# Is it possible to instantiate an object of one class in two different ways?

Here is an example which creates a point as `p=Point(x, y)`. Assume that I have some array `ppp=(x, y)` where `x` and `y` are numbers and I want to make it of class `Point` but in the way: `p=Point(ppp)`. I can do either one or another way but not both simultaneously. Is it possible to have both ways?

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The proposed solution does not work for me. I have: `def __init__(self, x, y = None, z = None): if y is not None and z is not None: self.x, self.y, self.z = x, y, z elif y is not None or z is not None: raise TypeError('Instance may have only 1 or 3 arguments, got 2') else: self.x, self.y, self.z = x` Then I make: `ppp = Point(p)`, where `p = [0.0, 0.0, 0.0]`, and I got: `__new__() takes exactly 4 arguments (2 given)`. It does not matter what are the numbers inside. –  Alexandr Aug 10 '12 at 12:41
The solution of Karol Nowak works. –  Alexandr Aug 10 '12 at 12:42

If you know that you have a tuple/list while creating the instance, you can do: `p = Point(*ppp)`, where `ppp` is the tuple.

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it does not work for list –  Alexandr Aug 10 '12 at 11:20
It should: >>> class Point(object): ... def init__(self, x, y): ... self.x = x ... self.y = y ... >>> coords = [1, 2] >>> p = Point(*coords) >>> p <__main.Point object at 0x7ff4a6ec> >>> p.x, p.y (1, 2) –  Karol Nowak Aug 10 '12 at 12:08
Really, it works! Thank you. –  Alexandr Aug 10 '12 at 12:37
What does the star mean? –  Alexandr Aug 10 '12 at 13:02
It means "unpack the list/tuple into multiple arguments". And if you have a `dict` `d`, you can use `**d` to unpack it into keyword arguments. –  Karol Nowak Aug 10 '12 at 19:04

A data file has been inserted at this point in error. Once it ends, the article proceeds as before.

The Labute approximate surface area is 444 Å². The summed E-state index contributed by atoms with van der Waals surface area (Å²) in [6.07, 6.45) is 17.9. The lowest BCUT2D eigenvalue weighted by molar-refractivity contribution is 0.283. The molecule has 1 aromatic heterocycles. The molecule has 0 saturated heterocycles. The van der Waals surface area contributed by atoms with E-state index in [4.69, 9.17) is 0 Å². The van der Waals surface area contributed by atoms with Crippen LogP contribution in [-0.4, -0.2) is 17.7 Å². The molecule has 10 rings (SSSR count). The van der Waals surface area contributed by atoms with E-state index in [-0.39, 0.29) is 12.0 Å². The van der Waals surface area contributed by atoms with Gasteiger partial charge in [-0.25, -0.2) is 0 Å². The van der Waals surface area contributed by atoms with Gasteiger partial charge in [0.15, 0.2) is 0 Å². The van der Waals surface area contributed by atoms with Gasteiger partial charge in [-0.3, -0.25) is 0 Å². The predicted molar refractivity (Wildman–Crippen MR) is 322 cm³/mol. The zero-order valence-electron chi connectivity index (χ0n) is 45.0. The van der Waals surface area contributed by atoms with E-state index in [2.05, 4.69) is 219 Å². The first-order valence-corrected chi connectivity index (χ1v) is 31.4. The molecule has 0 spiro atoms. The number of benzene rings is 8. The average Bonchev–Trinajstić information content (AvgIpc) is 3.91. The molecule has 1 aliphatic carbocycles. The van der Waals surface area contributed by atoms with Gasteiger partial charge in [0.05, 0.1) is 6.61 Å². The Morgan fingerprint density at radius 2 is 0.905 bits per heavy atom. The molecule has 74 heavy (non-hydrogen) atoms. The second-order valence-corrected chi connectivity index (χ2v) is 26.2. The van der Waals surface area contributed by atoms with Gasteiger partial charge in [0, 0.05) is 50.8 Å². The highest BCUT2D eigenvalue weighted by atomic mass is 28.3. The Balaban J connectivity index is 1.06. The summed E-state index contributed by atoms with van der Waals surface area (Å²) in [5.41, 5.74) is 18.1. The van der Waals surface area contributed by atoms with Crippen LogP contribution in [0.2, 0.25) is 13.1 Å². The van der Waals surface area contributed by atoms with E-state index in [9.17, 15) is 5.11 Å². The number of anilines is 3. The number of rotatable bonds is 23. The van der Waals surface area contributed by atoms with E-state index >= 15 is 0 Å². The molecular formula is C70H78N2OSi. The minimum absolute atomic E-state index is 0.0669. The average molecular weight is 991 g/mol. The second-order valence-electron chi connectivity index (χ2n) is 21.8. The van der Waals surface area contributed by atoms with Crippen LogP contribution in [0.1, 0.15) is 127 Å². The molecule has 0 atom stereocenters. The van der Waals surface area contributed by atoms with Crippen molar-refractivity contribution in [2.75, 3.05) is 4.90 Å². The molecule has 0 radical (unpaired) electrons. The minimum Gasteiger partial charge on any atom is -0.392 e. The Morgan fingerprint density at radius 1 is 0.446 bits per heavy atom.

There are two different ways to acquire the result, the first is to analyse arguments that you pass to __init__ and in dependence of their quantity and type - choose a decision what are you using to instantiate class.

``````class Point(object):

x = 0
y = 0

def __init__(self, x, y=None):
if y is None:
self.x, self.y = x, x
else:
self.x, self.y = x, y
``````

The other decision is to use classmethods as instantiators:

``````class Point(object):

x = 0
y = 0

@classmethod
def from_coords(cls, x, y):
inst = cls()
inst.x = x
inst.y = y
return inst

@classmethod
def from_string(cls, x):
inst = cls()
inst.x, inst.y = x, x
return inst

p1 = Point.from_string('1.2 4.6')
p2 = Point.from_coords(1.2, 4.6)
``````
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Thank you for your answer. I understand what you mean, and I considered this way. But I did not want to create too many methods, and then call them every time I need to make a Point. The first way is better for me. –  Alexandr Aug 10 '12 at 10:58
The second method is much cleaner. Branching to determine type identity just feels wrong. –  g33kz0r Sep 20 '12 at 18:47

Yes:

``````class Point(object):
def __init__(self, x, y=None):
if y is not None:
self.x, self.y = x, y
else:
self.x, self.y = x

def __str__(self):
return "{}, {}".format(self.x, self.y)

print Point(1,2)
# 1, 2
print Point((1,2))
# 1, 2
``````
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This won't work if `y==0`. You should use `if y is not None`, I think. –  DSM Aug 10 '12 at 11:08
``````class Point:
def __init__(self, x, y=None):
if isinstance(x, tuple):
self.x, self.y = x
else:
self.x = x
self.y = y
``````
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does it work only if the array is tuple? What if I have a list? The second answer is probably better. –  Alexandr Aug 10 '12 at 10:55

I would guess that your looking for a way to overload your constructor, as is common in statically typed languages such as C++ and Java.

This is not possible in Python. What you can do is provide different keyword argument combinations, something like:

``````class Point(object):
def __init__(self, x=None, y=None, r=None, t=None):
if x is not None and y is not None:
self.x = x
self.y = y
elif r is not None and t is not None:
# set cartesian coordinates from polar ones
``````

Which you would then use as:

``````p1 = Point(x=1, y=2)
p2 = Point(r=1, t=3.14)
``````
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It is possible, but it's hacky ;). stackoverflow.com/a/11379721/1142167 –  Joel Cornett Aug 10 '12 at 10:59
That is an interesting application. –  Alexandr Aug 10 '12 at 11:01